Don’t be discouraged if your proposal is not accepted– Preparing grant applications is challenging and time-consuming; it is always a disappointment when the answer is negative. Many grants competitions have very high applicant-to-grant ratios, but success is still possible. Federal funding agencies such as NSF and NIH will provide reviewers’ comments to unsuccessful applicants and often encourage resubmission. Keep looking around: A proposal that is turned down by one funder may be adapted for submission to another.
Useful websites for proposal writing
An increasing number of funding agencies are requiring that proposals be filed electronically. Online submission can make proposal preparation more streamlined and efficient, but it does not supersede the College’s institutional approval requirements. In other words, even if the technology permits the principal investigator to complete, upload, and send the proposal completely independently, he or she should not do so until the project has received institutional approval via the internal transmittal form.
Federal funding agencies such as the National Institutes of Health (NIH), use the online portal Grants.gov; the National Science Foundation (NSF) uses FastLane and Grants.gov. Contact the director of faculty grants for more information about online proposals for your specific project.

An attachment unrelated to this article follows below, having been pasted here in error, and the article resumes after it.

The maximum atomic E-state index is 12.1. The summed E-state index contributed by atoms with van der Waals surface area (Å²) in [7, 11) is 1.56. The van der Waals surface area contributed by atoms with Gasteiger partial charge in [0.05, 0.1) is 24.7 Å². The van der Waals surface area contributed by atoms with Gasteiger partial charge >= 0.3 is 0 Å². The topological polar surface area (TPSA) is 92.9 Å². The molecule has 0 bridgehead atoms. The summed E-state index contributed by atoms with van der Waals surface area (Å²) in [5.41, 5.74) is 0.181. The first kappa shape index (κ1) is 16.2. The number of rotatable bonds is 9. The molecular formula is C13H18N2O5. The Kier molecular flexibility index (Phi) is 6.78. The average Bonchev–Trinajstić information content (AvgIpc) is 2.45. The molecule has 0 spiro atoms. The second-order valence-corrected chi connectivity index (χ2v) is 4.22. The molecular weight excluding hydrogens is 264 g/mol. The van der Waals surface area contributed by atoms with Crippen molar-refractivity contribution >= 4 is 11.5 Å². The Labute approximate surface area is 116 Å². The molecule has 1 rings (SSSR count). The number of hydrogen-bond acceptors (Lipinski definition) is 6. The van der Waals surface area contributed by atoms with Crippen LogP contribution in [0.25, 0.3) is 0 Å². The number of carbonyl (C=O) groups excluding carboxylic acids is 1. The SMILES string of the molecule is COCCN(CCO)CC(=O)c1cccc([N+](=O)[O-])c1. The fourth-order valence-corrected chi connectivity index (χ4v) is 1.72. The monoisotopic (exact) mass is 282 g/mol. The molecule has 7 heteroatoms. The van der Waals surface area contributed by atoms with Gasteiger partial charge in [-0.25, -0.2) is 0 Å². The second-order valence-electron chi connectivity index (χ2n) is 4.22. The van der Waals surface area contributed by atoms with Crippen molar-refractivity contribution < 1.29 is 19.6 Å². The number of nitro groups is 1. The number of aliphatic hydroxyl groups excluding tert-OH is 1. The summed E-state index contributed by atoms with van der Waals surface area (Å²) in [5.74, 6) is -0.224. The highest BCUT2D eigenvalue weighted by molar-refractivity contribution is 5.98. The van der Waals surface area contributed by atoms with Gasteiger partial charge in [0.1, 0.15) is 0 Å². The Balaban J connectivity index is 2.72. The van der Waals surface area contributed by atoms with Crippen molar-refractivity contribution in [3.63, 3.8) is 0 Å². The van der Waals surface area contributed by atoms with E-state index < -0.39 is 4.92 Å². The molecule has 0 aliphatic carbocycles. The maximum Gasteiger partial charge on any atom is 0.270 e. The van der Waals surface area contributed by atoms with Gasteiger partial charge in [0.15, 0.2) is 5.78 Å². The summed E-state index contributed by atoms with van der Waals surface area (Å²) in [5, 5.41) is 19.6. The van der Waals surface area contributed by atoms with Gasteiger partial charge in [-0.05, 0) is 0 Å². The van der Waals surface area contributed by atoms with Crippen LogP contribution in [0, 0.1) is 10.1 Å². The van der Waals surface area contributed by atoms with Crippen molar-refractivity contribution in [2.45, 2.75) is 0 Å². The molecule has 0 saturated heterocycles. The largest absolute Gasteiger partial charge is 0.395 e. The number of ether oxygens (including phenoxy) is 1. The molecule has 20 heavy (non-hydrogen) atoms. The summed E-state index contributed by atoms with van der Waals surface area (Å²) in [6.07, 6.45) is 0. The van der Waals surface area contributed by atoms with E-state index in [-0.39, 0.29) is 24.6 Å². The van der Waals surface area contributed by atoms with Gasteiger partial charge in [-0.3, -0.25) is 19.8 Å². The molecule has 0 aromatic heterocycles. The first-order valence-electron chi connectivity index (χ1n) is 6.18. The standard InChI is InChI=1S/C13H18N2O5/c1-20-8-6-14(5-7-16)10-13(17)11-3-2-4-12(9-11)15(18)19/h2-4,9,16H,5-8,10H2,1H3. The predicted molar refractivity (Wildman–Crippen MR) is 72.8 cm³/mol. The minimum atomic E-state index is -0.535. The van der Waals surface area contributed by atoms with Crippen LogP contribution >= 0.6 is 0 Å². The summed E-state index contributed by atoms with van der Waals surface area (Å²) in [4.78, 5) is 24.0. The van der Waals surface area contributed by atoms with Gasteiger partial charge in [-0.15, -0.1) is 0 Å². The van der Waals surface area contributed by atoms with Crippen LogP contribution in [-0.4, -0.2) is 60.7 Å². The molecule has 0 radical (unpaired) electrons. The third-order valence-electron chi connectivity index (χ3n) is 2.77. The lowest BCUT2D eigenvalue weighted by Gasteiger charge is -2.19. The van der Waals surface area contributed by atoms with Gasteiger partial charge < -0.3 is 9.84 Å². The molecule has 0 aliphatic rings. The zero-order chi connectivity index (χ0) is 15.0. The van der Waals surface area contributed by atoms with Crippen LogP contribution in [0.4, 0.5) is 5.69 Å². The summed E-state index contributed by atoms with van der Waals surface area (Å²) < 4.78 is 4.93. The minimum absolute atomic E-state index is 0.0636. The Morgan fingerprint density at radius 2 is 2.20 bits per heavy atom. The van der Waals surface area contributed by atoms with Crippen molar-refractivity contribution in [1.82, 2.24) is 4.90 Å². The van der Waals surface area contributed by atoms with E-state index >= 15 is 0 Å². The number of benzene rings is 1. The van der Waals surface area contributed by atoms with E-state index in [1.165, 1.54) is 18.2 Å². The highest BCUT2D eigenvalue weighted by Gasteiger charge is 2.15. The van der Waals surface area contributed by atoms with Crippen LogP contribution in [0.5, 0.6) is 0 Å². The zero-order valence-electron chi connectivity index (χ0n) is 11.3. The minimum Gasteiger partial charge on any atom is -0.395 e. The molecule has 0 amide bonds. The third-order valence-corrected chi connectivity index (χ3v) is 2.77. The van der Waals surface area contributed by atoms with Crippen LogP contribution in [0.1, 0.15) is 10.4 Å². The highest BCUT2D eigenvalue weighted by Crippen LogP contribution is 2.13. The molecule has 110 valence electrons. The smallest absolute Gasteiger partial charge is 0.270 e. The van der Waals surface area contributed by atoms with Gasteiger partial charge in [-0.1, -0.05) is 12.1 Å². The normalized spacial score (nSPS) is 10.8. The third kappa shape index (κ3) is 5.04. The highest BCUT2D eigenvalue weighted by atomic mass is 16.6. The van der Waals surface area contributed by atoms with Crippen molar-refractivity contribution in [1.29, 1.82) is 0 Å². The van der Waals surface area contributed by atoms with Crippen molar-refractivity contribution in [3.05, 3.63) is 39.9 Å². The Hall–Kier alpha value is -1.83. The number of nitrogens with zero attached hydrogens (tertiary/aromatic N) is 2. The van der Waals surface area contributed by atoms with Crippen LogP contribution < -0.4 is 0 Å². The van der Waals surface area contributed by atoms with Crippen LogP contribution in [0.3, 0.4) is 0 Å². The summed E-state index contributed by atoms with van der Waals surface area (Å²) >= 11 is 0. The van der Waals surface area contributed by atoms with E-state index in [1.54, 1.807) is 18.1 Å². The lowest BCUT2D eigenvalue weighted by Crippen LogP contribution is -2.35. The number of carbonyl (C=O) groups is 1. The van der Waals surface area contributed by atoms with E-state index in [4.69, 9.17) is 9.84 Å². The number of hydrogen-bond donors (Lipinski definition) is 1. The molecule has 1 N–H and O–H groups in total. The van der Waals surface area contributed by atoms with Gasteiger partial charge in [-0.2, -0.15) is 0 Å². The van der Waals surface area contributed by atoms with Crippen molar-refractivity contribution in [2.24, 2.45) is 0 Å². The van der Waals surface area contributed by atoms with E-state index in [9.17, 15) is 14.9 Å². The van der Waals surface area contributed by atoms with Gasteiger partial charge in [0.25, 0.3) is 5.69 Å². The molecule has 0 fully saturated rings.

Faculty members who plan to submit proposals to federal funding agencies should contact the director of faculty grants two weeks before the deadline, to ensure that the necessary accounts and permissions have been set up. Early online submission allows us to correct any mistakes that pop up. Proposals to federal entities can only be submitted by the director of faculty grants and only upon completion of the institutional approval process described above.
All grant proposals will ask you to create a budget for submission. The director of faculty grants can provide budget templates and detailed information specific to certain funders.
Although the funder and needs of your project will determine your content and format, these common elements are usually found in all budgets:
Cost-sharing and matching
Cost-sharing and matching refer to a financial commitment on the part of the College. Cost-sharing refers to the reallocation of already budgeted resources from the department or college to support part of the costs of a sponsored project. Sponsors usually indicate what kinds of contributions are eligible for cost-sharing. Cost-sharing may be mandatory or voluntary. Mandatory cost-sharing means that funds are required by the sponsor in order for the proposal to be eligible for funding. Recently, federal funders have been prohibiting cost-sharing as a way of leveling the playing field.